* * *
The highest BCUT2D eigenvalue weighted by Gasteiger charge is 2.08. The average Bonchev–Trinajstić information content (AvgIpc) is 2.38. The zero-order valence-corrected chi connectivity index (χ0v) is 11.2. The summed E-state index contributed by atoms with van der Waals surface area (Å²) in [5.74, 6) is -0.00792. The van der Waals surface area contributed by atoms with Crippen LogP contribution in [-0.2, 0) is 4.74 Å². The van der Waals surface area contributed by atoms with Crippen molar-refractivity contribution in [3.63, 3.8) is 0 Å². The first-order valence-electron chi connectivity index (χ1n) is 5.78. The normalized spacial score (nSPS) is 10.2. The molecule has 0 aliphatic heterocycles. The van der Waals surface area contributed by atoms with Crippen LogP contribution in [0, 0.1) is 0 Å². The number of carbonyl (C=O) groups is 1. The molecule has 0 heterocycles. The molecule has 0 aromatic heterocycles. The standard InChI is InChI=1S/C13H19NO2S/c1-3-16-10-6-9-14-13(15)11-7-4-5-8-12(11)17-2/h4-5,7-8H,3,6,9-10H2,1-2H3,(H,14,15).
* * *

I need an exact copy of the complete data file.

The highest BCUT2D eigenvalue weighted by Gasteiger charge is 2.08. The average Bonchev–Trinajstić information content (AvgIpc) is 2.38. The zero-order valence-corrected chi connectivity index (χ0v) is 11.2. The summed E-state index contributed by atoms with van der Waals surface area (Å²) in [5.74, 6) is -0.00792. The van der Waals surface area contributed by atoms with Crippen LogP contribution in [-0.2, 0) is 4.74 Å². The van der Waals surface area contributed by atoms with Crippen molar-refractivity contribution in [3.63, 3.8) is 0 Å². The first-order valence-electron chi connectivity index (χ1n) is 5.78. The normalized spacial score (nSPS) is 10.2. The molecule has 0 aliphatic heterocycles. The van der Waals surface area contributed by atoms with Crippen LogP contribution in [0, 0.1) is 0 Å². The number of carbonyl (C=O) groups is 1. The molecule has 0 heterocycles. The molecule has 0 aromatic heterocycles. The standard InChI is InChI=1S/C13H19NO2S/c1-3-16-10-6-9-14-13(15)11-7-4-5-8-12(11)17-2/h4-5,7-8H,3,6,9-10H2,1-2H3,(H,14,15).